• August 12, 2020

CATES: It’s deaf-blind awareness week - Odessa American: Health

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CATES: It’s deaf-blind awareness week

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Posted: Monday, June 22, 2020 4:00 am

One of my favorite quotes is from Helen Keller, “Alone we can do so little; together we can do so much.”

Helen Keller’s story was required reading when I was in school. I hope that even though her story now is quite old, it still is told to our children. Helen Keller despite profound disability — she was both deaf and blind, not only triumphed over those challenges in her own life, she set a magnificent example of the power of determination and persistence.

One of the things Helen Keller did that is very dear to my heart is charge the Lions Club International with protecting sight. That is why the vast majority of Eye Banks across the U.S. and the world are managed by the Lions. She may not have had sight herself, but she has restored sight and given sight to millions through her work over her lifetime and beyond — and that is only one of her many, many accomplishments.

In the words of the Helen Keller National Center for Deaf-Blind Youths and Adults, “Of all the obstacles people who are deaf-blind overcome, misconceptions don’t have to be one of them.”

Like so many things, often the solution to creating opportunities and correcting diseases is awareness. In 1984, President Ronald Reagan issued a proclamation making the last week of June National Deaf-Blind awareness week to help increase awareness of the issues that deaf-blind people face and hopefully make their obstacles fewer.

When I was a kid, reading about Helen Keller, I remember thinking she had to be the only one.

In reality, deaf-blindness, though rare, is more prevalent than most people think. According to the National Association of Regulatory Utility Commission, between 70,000 and 100,000 people in the U.S. are deaf-blind. Approximately 10,000 of those are children.

There are several major causes for deaf-blindness: genetic syndromes like CHARGE, Usher, and Trisomy 21, congenital anomalies like hydrocephaly, cytomegalovirus, or microcephaly; it can be linked to fetal alcohol syndrome; maternal drug abuse; prematurity; AIDS; rubella; herpes; syphilis; and toxoplasmosis.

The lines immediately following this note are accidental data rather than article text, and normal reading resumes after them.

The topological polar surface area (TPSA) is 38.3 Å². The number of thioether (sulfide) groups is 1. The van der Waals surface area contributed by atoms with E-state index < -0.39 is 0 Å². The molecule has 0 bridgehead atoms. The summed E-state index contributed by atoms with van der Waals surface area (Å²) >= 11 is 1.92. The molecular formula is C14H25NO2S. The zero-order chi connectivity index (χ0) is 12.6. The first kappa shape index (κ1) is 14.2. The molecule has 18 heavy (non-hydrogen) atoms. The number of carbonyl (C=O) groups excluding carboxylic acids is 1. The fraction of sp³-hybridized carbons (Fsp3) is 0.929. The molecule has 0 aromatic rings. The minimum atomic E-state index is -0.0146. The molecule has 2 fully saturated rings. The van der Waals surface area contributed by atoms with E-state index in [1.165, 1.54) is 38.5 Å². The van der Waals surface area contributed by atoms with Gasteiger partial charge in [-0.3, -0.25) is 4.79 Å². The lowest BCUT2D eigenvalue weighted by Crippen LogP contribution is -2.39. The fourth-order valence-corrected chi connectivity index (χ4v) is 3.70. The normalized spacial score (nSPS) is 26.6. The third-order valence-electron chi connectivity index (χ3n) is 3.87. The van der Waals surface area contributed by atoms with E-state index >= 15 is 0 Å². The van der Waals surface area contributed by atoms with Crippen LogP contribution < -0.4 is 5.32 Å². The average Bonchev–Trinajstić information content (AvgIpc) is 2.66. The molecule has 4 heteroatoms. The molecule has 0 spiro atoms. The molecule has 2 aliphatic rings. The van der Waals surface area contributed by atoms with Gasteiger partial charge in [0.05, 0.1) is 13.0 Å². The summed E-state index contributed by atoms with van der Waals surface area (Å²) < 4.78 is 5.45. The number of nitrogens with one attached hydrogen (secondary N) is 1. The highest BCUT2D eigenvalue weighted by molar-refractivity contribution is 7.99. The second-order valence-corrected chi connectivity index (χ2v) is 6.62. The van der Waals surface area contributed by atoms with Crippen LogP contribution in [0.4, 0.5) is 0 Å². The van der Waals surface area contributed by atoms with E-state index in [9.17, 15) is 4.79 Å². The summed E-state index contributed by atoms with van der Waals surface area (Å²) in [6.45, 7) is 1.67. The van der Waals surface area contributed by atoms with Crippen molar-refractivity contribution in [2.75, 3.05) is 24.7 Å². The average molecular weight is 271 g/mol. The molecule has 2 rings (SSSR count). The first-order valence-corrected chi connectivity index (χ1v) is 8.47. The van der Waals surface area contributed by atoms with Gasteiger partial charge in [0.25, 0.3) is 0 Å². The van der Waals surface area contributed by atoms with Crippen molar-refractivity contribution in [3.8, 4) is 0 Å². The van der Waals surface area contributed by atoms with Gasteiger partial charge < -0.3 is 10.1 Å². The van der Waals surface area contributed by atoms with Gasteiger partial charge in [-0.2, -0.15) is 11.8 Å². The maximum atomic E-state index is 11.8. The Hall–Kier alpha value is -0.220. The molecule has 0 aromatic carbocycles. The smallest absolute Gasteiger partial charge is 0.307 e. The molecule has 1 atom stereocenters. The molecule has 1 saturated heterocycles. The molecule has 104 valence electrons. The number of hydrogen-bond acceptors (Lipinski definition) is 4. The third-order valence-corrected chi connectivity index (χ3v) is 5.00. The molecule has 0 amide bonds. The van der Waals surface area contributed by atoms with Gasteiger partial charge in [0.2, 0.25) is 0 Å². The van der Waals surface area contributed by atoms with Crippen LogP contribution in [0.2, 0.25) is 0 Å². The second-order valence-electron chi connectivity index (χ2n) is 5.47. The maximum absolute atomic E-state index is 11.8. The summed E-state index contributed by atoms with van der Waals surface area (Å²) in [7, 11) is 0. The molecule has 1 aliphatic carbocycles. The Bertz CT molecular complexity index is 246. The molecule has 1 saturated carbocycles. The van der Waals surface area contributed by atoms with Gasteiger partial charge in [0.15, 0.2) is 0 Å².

It can also be cause by head injuries from trauma, stroke, encephalitis, meningitis and hypoxia (low blood oxygen — which can damage the brain). Deaf-blind does not necessarily mean no hearing and no sight, it is a range of hearing and sight disabilities, so some people may have some vision and some hearing, or some hearing and no vision, or some vision and no hearing, all the way to people like Helen Keller who were completely deaf and completely blind.

According to the Helen Keller National Center, there are many challenges for deaf-blind people but one of the biggest is making sense of the world with the limited information they have available.

Think about another person walking up to you. If you could not see or hear, how would you know you are being approached until that person is close enough to touch you? Knowing that it’s not surprising that many deaf-blind people as they are learning to live with their disability find the world an unpredictable maybe even threatening place.

Communication is also a big challenge. We have sign language for people who are deaf, we have Braille for people who cannot see, but how does a person who cannot see or hear communicate? Primarily thorough touch, and increasingly through technology advances.

In the era of COVID and social distancing, which is a challenge to all of us, imagine how incredibly difficult it must be for those people who are deaf-blind where every communication is also a potential exposure.

The best thing we all can do in regard to deaf-blindness is prevention.

Many of the causes of deaf-blindness are preventable. Good prenatal care can prevent many of these issues — it is so important for this reason and hundreds of others that pregnant women regularly visit with a health care provider who is qualified to provide pre-natal care (e.g. Obstetricians, family medicine physicians, nurse practitioners or physician assistants that specialize in obstetrics, licensed nurse midwives).

Seat belts, airbags and helmets can decrease the severity of head injury in trauma related injuries. If you suspect you or someone you love is having a stroke — call 911 immediately so that stroke has the best possible chance of being treated. Several of the diseases that are related to deaf-blindness can be prevented with vaccination.

Please take some time this week to think about hearing and sight, and how precious they are. If you would like more information on deaf-blindness, the National Center on Deaf-Blindness nationaldb.org and The Helen Keller National Center for Deaf-Blind Youths & Adults helenkeller.org are great resources.

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